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Nanoscope Therapeutics Inc., have reported clinical trial results from a Phase 2 Stargardt disease study with optogenetic gene therapy. 

Nanoscope Therapeutics Inc., a company based in Bedford, Texas, has reported key results from a Phase 2 clinical trial, “STARLIGHT”, at the American Society of Retina Specialists (ASRS) annual meeting in Seattle last month.  The trial evaluated the effects of a novel therapeutic, MCO-010, for patients with Stargardt disease and key summaries of the data indicated clinically meaningful improvements in best-corrected visual acuity (BCVA), an approximate 3dB gain in mean sensitivity in visual field perimetry, and reporting no serious adverse events (SAEs) for the cohort. Commenting on the announcement, Dr. Allen Ho, Professor of Ophthalmology at Thomas Jefferson University and Attending Surgeon, Director of Retina Research and Co-Director of the Retina Service at Wills Eye Hospital stated that, “I appreciated the opportunity to present on the promising results of Nanoscope’s Phase 2 STARLIGHT clinical trial. With no current treatment options, MCO-010 may bring hope to those patients with severe vision loss due to Stargardt disease by restoring broadband light sensitivity”.


The study aims to use an ambient-light activatable “Multi-Characteristic Opsin” (MCO) optogenetic monotherapy, referenced to MCO-010, available under identifies of NCT05417126.  The phase 2 “STARLIGHT” study is an open-label trial which has enrolled six subjects with advanced vision loss due to a clinical or genetic diagnosis of Stargardt disease.  All subjects received the same single intravitreal dose of 1.2 × 1011 VG per eye of MCO-010, as used in a previous Phase 2b retinitis pigmentosa (RP) study.  The optogenetics gene therapy strategy aims to turn bipolar cells into light-sensing activated neurons in response to light, making them the new photoreceptors of the retina. The strategy develops an optogenetic gene therapy using “multi-characteristic opsin” (MCO) to re-sensitize the retina to detect low light levels.  The outcomes of the clinical trial use a primary endpoint for ocular and systemic adverse events, with secondary outcomes of visual acuity (BCVA), light-guided mobility, and optical flow using Low Vision Multi-Parameter Test (LVMPT).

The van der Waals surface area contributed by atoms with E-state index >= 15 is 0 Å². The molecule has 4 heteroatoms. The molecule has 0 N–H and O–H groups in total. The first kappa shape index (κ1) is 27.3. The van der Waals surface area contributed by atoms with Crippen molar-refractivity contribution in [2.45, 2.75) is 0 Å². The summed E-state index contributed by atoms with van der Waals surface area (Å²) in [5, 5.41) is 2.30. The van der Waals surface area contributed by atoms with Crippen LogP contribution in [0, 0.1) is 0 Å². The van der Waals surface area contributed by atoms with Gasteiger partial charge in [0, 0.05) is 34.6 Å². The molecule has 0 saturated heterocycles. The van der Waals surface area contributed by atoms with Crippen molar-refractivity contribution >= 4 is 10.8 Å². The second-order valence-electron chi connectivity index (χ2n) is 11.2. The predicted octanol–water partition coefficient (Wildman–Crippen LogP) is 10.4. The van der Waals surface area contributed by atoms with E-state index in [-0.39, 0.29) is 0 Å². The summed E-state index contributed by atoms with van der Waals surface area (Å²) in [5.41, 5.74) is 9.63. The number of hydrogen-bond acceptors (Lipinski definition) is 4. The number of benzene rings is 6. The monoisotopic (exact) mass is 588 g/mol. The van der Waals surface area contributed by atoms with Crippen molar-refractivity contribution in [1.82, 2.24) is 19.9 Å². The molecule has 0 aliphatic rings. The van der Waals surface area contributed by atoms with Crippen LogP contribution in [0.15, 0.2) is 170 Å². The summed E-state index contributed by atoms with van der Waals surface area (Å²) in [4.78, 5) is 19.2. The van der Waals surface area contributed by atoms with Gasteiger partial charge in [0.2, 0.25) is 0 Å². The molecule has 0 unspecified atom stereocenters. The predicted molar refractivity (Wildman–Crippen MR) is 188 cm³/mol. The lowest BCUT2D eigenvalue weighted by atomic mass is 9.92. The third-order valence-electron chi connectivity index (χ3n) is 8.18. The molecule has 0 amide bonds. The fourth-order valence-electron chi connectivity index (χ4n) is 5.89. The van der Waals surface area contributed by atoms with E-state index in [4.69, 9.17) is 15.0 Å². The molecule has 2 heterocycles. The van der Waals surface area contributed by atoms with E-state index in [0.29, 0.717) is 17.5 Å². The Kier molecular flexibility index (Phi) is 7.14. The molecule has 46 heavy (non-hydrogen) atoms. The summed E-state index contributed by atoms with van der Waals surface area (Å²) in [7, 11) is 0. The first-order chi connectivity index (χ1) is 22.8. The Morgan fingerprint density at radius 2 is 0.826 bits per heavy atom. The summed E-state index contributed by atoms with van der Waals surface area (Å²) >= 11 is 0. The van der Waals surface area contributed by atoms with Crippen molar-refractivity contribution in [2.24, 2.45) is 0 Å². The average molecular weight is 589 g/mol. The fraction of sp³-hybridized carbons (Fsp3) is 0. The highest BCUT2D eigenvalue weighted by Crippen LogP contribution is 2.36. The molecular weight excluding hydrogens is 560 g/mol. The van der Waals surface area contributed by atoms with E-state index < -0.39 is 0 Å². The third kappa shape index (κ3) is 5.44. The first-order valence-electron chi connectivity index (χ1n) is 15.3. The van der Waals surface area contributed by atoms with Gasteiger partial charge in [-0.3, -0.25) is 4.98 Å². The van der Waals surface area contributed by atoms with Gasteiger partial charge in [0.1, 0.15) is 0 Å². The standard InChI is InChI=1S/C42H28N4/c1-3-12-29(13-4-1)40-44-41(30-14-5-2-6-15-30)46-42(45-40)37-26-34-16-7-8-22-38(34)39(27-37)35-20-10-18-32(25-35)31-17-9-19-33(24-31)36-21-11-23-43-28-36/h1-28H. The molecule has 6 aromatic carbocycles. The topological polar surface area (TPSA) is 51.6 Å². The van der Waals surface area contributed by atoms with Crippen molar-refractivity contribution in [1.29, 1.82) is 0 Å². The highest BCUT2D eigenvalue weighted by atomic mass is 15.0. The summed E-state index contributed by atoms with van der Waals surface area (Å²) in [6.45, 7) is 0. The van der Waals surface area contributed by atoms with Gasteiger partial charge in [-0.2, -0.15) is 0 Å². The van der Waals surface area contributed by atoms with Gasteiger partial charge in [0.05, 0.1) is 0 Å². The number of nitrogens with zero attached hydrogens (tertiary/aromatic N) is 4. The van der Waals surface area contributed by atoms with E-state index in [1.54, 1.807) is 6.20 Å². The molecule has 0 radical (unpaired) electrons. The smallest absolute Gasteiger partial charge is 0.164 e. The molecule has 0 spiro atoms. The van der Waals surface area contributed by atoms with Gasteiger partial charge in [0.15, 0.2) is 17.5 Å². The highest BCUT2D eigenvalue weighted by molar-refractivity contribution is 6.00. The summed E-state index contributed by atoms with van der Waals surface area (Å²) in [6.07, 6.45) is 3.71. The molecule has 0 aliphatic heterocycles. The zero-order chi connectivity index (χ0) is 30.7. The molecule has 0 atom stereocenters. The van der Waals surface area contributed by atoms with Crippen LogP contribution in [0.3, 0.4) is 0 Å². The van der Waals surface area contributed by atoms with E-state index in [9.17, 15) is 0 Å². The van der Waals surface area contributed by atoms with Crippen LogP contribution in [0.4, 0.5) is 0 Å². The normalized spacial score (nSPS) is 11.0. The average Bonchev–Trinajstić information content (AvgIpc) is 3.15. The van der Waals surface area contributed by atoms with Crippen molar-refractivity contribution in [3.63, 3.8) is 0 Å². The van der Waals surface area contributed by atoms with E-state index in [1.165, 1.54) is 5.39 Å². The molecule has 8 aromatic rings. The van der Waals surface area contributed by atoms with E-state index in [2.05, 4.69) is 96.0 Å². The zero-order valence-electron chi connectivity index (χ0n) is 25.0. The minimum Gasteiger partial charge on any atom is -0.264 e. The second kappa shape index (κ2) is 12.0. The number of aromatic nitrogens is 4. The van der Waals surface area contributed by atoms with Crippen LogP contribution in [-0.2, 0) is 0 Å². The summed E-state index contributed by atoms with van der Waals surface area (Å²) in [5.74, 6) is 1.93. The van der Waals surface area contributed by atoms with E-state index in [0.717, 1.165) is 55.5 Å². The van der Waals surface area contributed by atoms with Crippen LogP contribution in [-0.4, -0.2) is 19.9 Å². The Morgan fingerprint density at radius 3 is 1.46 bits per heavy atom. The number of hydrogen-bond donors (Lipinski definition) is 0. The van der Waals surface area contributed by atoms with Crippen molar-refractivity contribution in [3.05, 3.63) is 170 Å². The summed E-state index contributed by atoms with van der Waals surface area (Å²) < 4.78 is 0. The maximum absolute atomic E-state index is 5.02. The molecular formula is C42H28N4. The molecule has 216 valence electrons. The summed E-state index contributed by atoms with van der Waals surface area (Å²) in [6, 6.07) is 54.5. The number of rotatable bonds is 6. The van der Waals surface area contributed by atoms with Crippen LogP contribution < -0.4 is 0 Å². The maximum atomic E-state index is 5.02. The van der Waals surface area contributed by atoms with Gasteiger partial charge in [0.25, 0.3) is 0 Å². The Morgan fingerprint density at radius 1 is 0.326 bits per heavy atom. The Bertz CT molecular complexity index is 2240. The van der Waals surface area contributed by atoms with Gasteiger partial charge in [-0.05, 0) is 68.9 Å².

The company’s optogenetic therapy uses a proprietary AAV2 vector to deliver the genes into retinal cells to enable vision in different colour environments. The therapy is administered as a single intravitreal injection for in-office delivery without the need for any other devices or interventions. In addition, MCO-010 has received orphan drug designations for RP and Stargardt disease from the FDA and is concurrently being evaluated in a Phase 2b RESTORE trial in patients with RP.  The RESTORE trial results presented earlier this year showing that 100% (18/18) MCO-010 patients experienced a clinically meaningful improvement in vision-guided mobility (MLYMT), near-field object recognition (MLSDT) or visual acuity (BCVA) (p=0.007 vs sham) and 94.4% (17/18) MCO-010 patients showed vision improvement in the MLYMT or BCVA (p=0.008 vs sham).  In addition, 88.9% (16/18) of MCO-010 patients experienced a clinically meaningful 2 or more luminance level improvement in MLYMT or MLSDT (p=0.02 vs sham.  Reporting on this achievement, David Boyer, MD, Retina-Vitreous Associates Medical Group in Beverly Hills, CA and Nanoscope Clinical Advisory Board member stated that, “the fact that we see any gains in vision after a single intravitreal injection is remarkable. Some participants who were living with severe vision impairment due to RP have noticed improvement in visual function. In addition, MCO-010 had a favourable safety profile. It is an honour to have been a part of the first randomized controlled trial to show a visual improvement in a profoundly visually impaired population.”